An interview with researcher Jocelyn Hollander
Jocelyn Hollander has been an advocate for women's self-defense for more than 20 years. As a researcher she conducted one of the only systematic studies of why those who advocate women's empowerment and sexual violence prevention struggle embrace the work of IMPACT and other similar organizations.
IMPACT: How did you initially become interested in self-defense as a response to violence against women and sexual violence in particular?
JOCELYN HOLLANDER: I took my first self-defense class more or less by accident. My college roommate became interested in women’s self-defense and talked me into taking a class with her. I was actually quite reluctant to take that class – little did I know that it would transform my life and direct my career path for the next two decades. I probably wouldn’t be a sociologist, and I certainly wouldn’t be studying violence against women, if it weren’t for that class. My college roommate has a lot to answer for!
Once I overcame my initial resistance to taking that class, I fell in love with self-defense. I suddenly understood the world around me in a new way. For example, I realized how much my life had been governed by fear, and I stopped taking that fear for granted. Why should I feel afraid? Why should I have to rely on others for protection? I realized that I had the ability to protect myself, and that realization was life-changing.
IMPACT: What are some of the positive outcomes you've observed in women as they participate in self-defense training programs?
JH: I’ve studied women who have taken a class much like the first one I took – an intensive, feminist class offered on a college campus. Not surprisingly, I’ve found that learning self-defense increases women’s confidence in their ability to defend themselves. They feel stronger, they know a range of verbal and physical strategies they could use if confronted with an assault, and they feel confident that they’d be able to actually use these strategies.
Even more importantly, my research has found that learning self-defense also empowers women in many other areas of their lives. They feel better about themselves and their bodies. For example, they say things like, “I feel more comfortable in my own skin,” or “I see my own power and strength.” They report feeling more comfortable interacting with everyone from family to friends to partners to strangers. They develop more self-confidence, and they no longer see women as weak and men as inevitably more powerful. Perhaps most importantly, they have an increased sense of self-worth – they believe that they are worth defending. These are huge changes; they affect virtually every aspect of women’s lives.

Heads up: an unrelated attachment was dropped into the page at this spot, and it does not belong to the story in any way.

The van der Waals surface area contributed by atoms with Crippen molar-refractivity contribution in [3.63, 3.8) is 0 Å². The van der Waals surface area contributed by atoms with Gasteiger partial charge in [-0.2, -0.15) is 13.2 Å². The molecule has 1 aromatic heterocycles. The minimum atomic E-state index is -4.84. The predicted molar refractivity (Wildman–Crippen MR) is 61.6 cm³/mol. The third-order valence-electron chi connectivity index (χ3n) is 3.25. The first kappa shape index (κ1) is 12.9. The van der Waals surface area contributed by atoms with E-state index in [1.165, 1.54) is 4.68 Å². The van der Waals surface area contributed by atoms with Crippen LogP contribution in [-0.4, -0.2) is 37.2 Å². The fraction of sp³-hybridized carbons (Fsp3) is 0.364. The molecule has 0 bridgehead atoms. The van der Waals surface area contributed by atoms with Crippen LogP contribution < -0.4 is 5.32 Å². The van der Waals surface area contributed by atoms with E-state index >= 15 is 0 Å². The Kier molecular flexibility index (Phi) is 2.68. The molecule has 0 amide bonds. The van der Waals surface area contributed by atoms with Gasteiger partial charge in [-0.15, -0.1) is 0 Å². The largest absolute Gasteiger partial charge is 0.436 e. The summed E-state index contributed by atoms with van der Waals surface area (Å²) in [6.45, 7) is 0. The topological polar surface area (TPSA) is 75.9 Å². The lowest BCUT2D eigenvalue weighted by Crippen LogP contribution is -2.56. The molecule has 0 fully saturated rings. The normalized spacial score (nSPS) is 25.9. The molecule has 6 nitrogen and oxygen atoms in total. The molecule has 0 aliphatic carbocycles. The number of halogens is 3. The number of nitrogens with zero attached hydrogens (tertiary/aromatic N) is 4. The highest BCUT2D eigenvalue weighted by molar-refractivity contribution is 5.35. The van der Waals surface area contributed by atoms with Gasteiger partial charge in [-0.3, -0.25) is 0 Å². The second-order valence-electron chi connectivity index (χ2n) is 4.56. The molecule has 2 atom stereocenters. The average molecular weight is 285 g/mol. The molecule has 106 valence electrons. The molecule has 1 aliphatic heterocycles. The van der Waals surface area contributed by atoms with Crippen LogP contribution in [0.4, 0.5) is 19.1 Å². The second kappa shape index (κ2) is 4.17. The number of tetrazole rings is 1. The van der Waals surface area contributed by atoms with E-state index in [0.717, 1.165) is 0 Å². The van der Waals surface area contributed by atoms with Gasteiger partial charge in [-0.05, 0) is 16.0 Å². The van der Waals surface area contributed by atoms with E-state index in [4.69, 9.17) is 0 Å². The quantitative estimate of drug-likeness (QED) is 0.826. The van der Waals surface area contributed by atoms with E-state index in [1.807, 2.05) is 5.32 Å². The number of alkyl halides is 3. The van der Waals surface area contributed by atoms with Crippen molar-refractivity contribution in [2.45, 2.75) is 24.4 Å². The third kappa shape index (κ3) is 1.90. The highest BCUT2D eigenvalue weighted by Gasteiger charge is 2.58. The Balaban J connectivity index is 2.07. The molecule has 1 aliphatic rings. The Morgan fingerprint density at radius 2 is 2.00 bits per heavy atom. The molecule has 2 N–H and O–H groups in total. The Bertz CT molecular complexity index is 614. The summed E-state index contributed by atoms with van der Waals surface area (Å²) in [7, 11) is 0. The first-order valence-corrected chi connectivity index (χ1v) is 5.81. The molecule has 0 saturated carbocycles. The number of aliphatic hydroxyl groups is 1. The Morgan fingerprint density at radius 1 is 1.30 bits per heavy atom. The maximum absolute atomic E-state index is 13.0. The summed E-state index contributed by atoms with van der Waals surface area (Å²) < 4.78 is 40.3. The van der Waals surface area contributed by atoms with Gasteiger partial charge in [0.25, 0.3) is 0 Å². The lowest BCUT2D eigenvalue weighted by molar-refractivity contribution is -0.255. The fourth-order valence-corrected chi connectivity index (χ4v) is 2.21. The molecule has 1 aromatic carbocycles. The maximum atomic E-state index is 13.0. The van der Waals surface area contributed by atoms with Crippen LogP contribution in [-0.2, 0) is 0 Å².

IMPACT: You've done and excellent systematic analysis of why people struggle with or object to self-defense training as a strategy for preventing sexual violence. More specifically you've addressed the struggles of feminists and sexual violence prevention advocates. What are the most common reasons for resistance?
JH: I’ve encountered three types of resistance. First, some people believe that women are fundamentally incapable of defending themselves. I’ve called this the “it’s impossible” reaction: why encourage (or teach or study or fund) women’s self-defense if women are simply too weak to be effective?
Second, some people argue that teaching women self-defense is too dangerous. The argument here is that if women learn self-defense, they’ll become over-confident – or foolhardy or even aggressive – and go out looking for fights, which of course (buying into the “it’s impossible” theme) they’ll inevitably lose.
Finally, some people argue that teaching and advocating women’s self-defense is victim-blaming, because it can imply that women are responsible for controlling men’s violence. Perhaps, they argue, learning about the effectiveness of self-defense will encourage survivors to blame themselves – if they’d only fought back, or fought back more effectively, then the assault would not have happened.